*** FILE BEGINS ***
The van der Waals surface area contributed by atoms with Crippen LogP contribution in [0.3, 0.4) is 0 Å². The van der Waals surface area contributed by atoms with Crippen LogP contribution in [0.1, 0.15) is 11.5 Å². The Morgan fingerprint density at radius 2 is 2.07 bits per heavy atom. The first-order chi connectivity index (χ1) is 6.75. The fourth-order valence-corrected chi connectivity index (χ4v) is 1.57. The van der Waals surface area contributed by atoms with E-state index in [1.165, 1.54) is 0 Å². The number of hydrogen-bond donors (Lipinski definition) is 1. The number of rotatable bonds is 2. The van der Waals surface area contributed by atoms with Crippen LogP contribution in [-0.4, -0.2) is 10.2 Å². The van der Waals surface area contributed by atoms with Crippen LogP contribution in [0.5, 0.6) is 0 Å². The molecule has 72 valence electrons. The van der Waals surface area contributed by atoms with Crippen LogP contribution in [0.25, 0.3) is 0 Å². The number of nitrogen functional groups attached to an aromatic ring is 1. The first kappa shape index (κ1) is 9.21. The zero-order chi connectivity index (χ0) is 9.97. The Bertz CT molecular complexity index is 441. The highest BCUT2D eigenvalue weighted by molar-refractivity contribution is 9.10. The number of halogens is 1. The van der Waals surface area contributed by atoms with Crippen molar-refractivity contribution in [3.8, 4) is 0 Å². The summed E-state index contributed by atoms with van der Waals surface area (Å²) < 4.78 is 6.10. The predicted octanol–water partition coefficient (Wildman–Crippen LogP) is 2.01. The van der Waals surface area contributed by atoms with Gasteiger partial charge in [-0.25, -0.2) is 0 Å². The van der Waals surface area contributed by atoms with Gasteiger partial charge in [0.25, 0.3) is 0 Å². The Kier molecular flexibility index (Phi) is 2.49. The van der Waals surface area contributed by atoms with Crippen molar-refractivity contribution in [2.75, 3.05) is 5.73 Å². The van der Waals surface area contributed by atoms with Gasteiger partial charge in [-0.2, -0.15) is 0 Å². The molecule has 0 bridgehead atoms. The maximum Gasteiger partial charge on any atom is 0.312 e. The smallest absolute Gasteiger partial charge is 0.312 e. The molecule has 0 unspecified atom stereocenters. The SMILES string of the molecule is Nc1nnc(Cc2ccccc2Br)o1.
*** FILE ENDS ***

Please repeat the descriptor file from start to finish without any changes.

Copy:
The van der Waals surface area contributed by atoms with Crippen LogP contribution in [0.3, 0.4) is 0 Å². The van der Waals surface area contributed by atoms with Crippen LogP contribution in [0.1, 0.15) is 11.5 Å². The Morgan fingerprint density at radius 2 is 2.07 bits per heavy atom. The first-order chi connectivity index (χ1) is 6.75. The fourth-order valence-corrected chi connectivity index (χ4v) is 1.57. The van der Waals surface area contributed by atoms with E-state index in [1.165, 1.54) is 0 Å². The number of hydrogen-bond donors (Lipinski definition) is 1. The number of rotatable bonds is 2. The van der Waals surface area contributed by atoms with Crippen LogP contribution in [-0.4, -0.2) is 10.2 Å². The van der Waals surface area contributed by atoms with Crippen LogP contribution in [0.5, 0.6) is 0 Å². The molecule has 72 valence electrons. The van der Waals surface area contributed by atoms with Crippen LogP contribution in [0.25, 0.3) is 0 Å². The number of nitrogen functional groups attached to an aromatic ring is 1. The first kappa shape index (κ1) is 9.21. The zero-order chi connectivity index (χ0) is 9.97. The Bertz CT molecular complexity index is 441. The highest BCUT2D eigenvalue weighted by molar-refractivity contribution is 9.10. The number of halogens is 1. The van der Waals surface area contributed by atoms with Crippen molar-refractivity contribution in [3.8, 4) is 0 Å². The summed E-state index contributed by atoms with van der Waals surface area (Å²) < 4.78 is 6.10. The predicted octanol–water partition coefficient (Wildman–Crippen LogP) is 2.01. The van der Waals surface area contributed by atoms with Gasteiger partial charge in [-0.25, -0.2) is 0 Å². The van der Waals surface area contributed by atoms with Gasteiger partial charge in [0.25, 0.3) is 0 Å². The Kier molecular flexibility index (Phi) is 2.49. The van der Waals surface area contributed by atoms with Crippen molar-refractivity contribution in [2.75, 3.05) is 5.73 Å². The van der Waals surface area contributed by atoms with Gasteiger partial charge in [-0.2, -0.15) is 0 Å². The molecule has 0 bridgehead atoms. The maximum Gasteiger partial charge on any atom is 0.312 e. The smallest absolute Gasteiger partial charge is 0.312 e. The molecule has 0 unspecified atom stereocenters. The SMILES string of the molecule is Nc1nnc(Cc2ccccc2Br)o1.